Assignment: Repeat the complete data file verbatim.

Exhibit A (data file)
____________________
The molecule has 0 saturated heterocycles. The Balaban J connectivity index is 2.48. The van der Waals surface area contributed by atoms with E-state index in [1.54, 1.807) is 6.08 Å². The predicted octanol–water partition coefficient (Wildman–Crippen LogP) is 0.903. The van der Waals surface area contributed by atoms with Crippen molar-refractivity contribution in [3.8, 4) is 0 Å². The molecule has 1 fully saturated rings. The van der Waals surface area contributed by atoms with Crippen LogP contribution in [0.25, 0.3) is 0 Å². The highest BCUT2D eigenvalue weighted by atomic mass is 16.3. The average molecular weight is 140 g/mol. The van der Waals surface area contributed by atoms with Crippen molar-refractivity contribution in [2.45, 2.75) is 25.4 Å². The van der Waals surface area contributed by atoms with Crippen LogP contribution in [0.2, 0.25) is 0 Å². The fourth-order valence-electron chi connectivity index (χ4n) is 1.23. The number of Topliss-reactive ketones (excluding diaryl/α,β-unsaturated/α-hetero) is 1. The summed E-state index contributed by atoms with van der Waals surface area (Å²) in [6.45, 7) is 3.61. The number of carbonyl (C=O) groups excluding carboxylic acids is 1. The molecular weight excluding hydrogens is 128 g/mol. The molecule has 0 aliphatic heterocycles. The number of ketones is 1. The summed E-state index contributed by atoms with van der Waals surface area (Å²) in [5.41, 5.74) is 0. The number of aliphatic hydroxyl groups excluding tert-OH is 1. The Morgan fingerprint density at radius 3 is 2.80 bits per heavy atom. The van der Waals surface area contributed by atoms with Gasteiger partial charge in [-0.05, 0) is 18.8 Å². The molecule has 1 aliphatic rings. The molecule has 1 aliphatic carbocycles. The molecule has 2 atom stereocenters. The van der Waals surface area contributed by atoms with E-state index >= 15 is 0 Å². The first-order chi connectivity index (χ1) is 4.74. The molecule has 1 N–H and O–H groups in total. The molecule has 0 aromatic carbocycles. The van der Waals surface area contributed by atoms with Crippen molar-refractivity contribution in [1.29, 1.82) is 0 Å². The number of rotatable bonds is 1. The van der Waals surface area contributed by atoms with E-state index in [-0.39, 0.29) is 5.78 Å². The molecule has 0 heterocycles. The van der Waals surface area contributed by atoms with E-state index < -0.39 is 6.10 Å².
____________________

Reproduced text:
The molecule has 0 saturated heterocycles. The Balaban J connectivity index is 2.48. The van der Waals surface area contributed by atoms with E-state index in [1.54, 1.807) is 6.08 Å². The predicted octanol–water partition coefficient (Wildman–Crippen LogP) is 0.903. The van der Waals surface area contributed by atoms with Crippen molar-refractivity contribution in [3.8, 4) is 0 Å². The molecule has 1 fully saturated rings. The van der Waals surface area contributed by atoms with Crippen LogP contribution in [0.25, 0.3) is 0 Å². The highest BCUT2D eigenvalue weighted by atomic mass is 16.3. The average molecular weight is 140 g/mol. The van der Waals surface area contributed by atoms with Crippen molar-refractivity contribution in [2.45, 2.75) is 25.4 Å². The van der Waals surface area contributed by atoms with Crippen LogP contribution in [0.2, 0.25) is 0 Å². The fourth-order valence-electron chi connectivity index (χ4n) is 1.23. The number of Topliss-reactive ketones (excluding diaryl/α,β-unsaturated/α-hetero) is 1. The summed E-state index contributed by atoms with van der Waals surface area (Å²) in [6.45, 7) is 3.61. The number of carbonyl (C=O) groups excluding carboxylic acids is 1. The molecular weight excluding hydrogens is 128 g/mol. The molecule has 0 aliphatic heterocycles. The number of ketones is 1. The summed E-state index contributed by atoms with van der Waals surface area (Å²) in [5.41, 5.74) is 0. The number of aliphatic hydroxyl groups excluding tert-OH is 1. The Morgan fingerprint density at radius 3 is 2.80 bits per heavy atom. The van der Waals surface area contributed by atoms with Gasteiger partial charge in [-0.05, 0) is 18.8 Å². The molecule has 1 aliphatic rings. The molecule has 1 aliphatic carbocycles. The molecule has 2 atom stereocenters. The van der Waals surface area contributed by atoms with E-state index >= 15 is 0 Å². The first-order chi connectivity index (χ1) is 4.74. The molecule has 1 N–H and O–H groups in total. The molecule has 0 aromatic carbocycles. The van der Waals surface area contributed by atoms with Crippen molar-refractivity contribution in [1.29, 1.82) is 0 Å². The number of rotatable bonds is 1. The van der Waals surface area contributed by atoms with E-state index in [-0.39, 0.29) is 5.78 Å². The molecule has 0 heterocycles. The van der Waals surface area contributed by atoms with E-state index < -0.39 is 6.10 Å².